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  7. Who is in charge of naming this stuff anyway, jan?

    Tardigrades are quite odd. I thought those were only late to class...

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  8. Neither on nor off topic:

    http://www.fastcoexist.com/3026742/5-things-well-grow-from-cells-in-the-future

    http://www.ted.com/talks/mitchell_joachim_don_t_build_your_home_grow_it

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  9. Thanks, Paul. The bone, meat, and house possibilities are so intriguing. And no more slaughterhouses!

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  10. We talked of jumping spiders a few months ago. Here is a spider with even better moves.

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  11. Wow. I might have called it the Tumbleweed Spider.

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  12. Speaking of flying and strange coincidences and Denver (as we occasionally have been), I find the details of this story hard to believe.

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    1. Pretty wild! I had not heard it was the pilot's former house.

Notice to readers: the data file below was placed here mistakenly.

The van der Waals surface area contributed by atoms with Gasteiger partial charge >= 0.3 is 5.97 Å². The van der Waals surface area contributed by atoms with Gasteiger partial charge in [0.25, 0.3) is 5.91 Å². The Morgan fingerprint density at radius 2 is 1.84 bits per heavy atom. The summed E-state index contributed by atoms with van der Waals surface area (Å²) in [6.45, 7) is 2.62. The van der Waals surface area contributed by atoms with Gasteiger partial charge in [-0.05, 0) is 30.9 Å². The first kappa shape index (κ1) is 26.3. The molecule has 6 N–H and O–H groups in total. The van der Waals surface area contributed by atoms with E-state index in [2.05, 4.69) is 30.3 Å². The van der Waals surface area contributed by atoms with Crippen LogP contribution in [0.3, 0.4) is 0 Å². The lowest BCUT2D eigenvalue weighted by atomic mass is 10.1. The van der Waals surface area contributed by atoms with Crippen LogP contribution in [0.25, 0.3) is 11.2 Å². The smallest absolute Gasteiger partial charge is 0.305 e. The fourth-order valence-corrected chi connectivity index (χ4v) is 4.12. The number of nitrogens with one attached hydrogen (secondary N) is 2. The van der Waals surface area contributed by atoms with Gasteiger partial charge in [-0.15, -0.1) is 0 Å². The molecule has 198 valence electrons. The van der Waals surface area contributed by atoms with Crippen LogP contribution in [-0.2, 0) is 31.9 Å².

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    2. Yeah, I figure he had to be buzzing a friend in the neighborhood when the engine balked. Plus, I'm generally suspicious when a volunteer firefighter just happens to be on scene when a fire breaks out, but I'll give him a pass on that this time.

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    3. Did you ever do that when flying, jan?

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    4. Unknowingly crash into my former house? No.

      Attempt to put out a house fire I started with aviation fuel? No.

      Tow a banner? Buzz a friend's house? No, and No.

      Boring. But still here.

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    5. I guess that question was a bit vague. Thanks for your boring answers, jan.

      Mostly I was wondering about buzzing a friend's house, assuming one could do that safely.

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  13. GMO BAN:

    http://www.collective-evolution.com/2014/05/22/jackson-county-oregon-approves-gmo-ban/

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  14. Linux for lettuce:http://www.vqronline.org/reporting-articles/2014/05/linux-lettuce